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HIV/AIDS News Digest: July 26, 2011

July 26, 2011

Here is a quick look at a few HIV/AIDS stories recently reported in the media:

Editorial: Syringes Should Be Sold Over the Counter (From the Los Angeles Times)

As a means to reduce the transmission of HIV and hepatitis in the state of California, the Los Angeles Times wants its usually progressive state to be more aggressive and pass a law that would make it legal to sell syringes over-the-counter without a prescription.

In an editorial, the Times stated that it thought this might happen sooner. In 2004, then-Gov. Arnold Schwarzenegger approved a pilot program that allowed for the sale of clean needles in pharmacies in participating counties. That program was even extended in 2010 for an additional five years in certain counties, but then Schwarzenegger refused to sign a bill that would have allowed the sales statewide.

There are hopes that California's new governor will approve a similar bill, SB 41, which is on its way to the state Assembly. The Times writes:

Under the bill, written by Sen. Leland Yee (D-San Francisco), it would be up to pharmacies throughout California to decide whether to sell the syringes. Customers would be able to buy as many as 30 at a time. The law would sunset in 2015 unless it is reauthorized after the state Department of Public Health reports on its effects.

The department estimates that the sharing of syringes is the source of 3,000 cases of hepatitis C and 750 cases of HIV each year in California. Access to new syringes also helps prevent the spread of hepatitis B and other blood-borne diseases. It makes economic sense because it prevents diseases that are expensive to treat; customers pay for their own syringes, which cost about a quarter each. The value of easy access to clean syringes has been known for at least a decade. A 2001 study published by the American Journal of Public Health examined 96 cities, 60 of which did not require a prescription for needles; the rest did. The rates of intravenous drug use in the cities were not significantly different, the researchers found, but the HIV rates in the cities that required prescriptions were twice as high.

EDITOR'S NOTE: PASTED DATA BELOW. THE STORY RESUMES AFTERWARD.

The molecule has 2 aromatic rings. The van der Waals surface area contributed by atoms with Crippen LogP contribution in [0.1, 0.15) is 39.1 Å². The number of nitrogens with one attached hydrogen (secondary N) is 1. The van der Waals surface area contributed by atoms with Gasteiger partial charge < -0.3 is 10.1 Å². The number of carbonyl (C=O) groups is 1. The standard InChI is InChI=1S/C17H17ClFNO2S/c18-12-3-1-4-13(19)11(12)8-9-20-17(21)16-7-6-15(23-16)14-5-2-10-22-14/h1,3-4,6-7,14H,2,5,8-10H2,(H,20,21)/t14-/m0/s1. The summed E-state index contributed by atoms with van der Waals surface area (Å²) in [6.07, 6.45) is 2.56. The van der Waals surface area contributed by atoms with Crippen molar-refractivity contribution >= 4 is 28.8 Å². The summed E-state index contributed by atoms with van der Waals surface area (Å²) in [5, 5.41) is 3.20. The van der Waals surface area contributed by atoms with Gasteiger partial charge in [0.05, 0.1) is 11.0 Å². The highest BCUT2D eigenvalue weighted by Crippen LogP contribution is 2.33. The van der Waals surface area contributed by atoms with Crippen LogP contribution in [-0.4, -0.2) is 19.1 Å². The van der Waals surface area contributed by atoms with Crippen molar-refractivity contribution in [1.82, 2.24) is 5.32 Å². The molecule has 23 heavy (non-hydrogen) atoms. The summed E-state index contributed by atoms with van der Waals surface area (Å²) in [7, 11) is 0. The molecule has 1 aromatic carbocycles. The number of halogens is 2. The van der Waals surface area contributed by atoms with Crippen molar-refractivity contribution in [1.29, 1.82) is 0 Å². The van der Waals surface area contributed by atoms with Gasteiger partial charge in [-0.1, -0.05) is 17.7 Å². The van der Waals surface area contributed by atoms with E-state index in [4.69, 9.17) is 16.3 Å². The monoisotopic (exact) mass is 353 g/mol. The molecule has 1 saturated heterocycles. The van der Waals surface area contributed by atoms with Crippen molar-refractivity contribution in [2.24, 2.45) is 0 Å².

Durex Condom Production Down 50 Percent (From The Wall Street Journal)

While Trojan is the most popular brand of condoms sold in the U.S., Durex reigns as the king of condoms around the world. But soon, that may no longer be the case.

According to a recent report from The Wall Street Journal, a rift between Reckitt Benckiser, the British company that owns Durex, and TTK Lig, Durex's Indian joint-venture partners, has resulted in a halt to production of Durex condoms since May. This could pose some serious problems given that TTK Lig's condom production accounts for 50 to 60 percent all of Durex condoms made globally.

The Wall Street Journal wrote:

Durex accounts for 42 percent of the global condom market, according to a 2010 research note by stockbroker Taylor Collison, so simple mathematics tells us that this spat could affect over 20 percent of the contraceptive's supply worldwide. (The U.S. is a big exception: this is one market where Trojan condoms reign supreme.) ...

The effects of the dispute are already starting to show. In its report, Citi notes that the "Indian supply disruption is beginning to result in supply shortages of Durex condoms at the retailer level." In a note posted on its Web site late last month, the U.K.'s National Health Service said it "regrets to inform customers" of the possible Durex drought and offered them a list of alternative brands.

It's unknown what caused the spat. Because the two are locked in a legal battle, that information is not available to the public.

Other HIV/AIDS Articles in the Media:

Florida Appeals Court Overturns Conviction of HIV-Positive Woman (From The Herald-Tribune)

A Challenge for All of US: Black Teenagers With HIV/AIDS (From the School Library Journal)

HGTV's Color Splash Host David Bromstad of Miami Launches HIV Testing Campaign (From The Miami Herald)

Nicki Minaj and Ricky Martin, New Faces of MAC's VIVA GLAM (From

Kellee Terrell is the former news editor for and

Copyright © 2011 The HealthCentral Network, Inc. All rights reserved.

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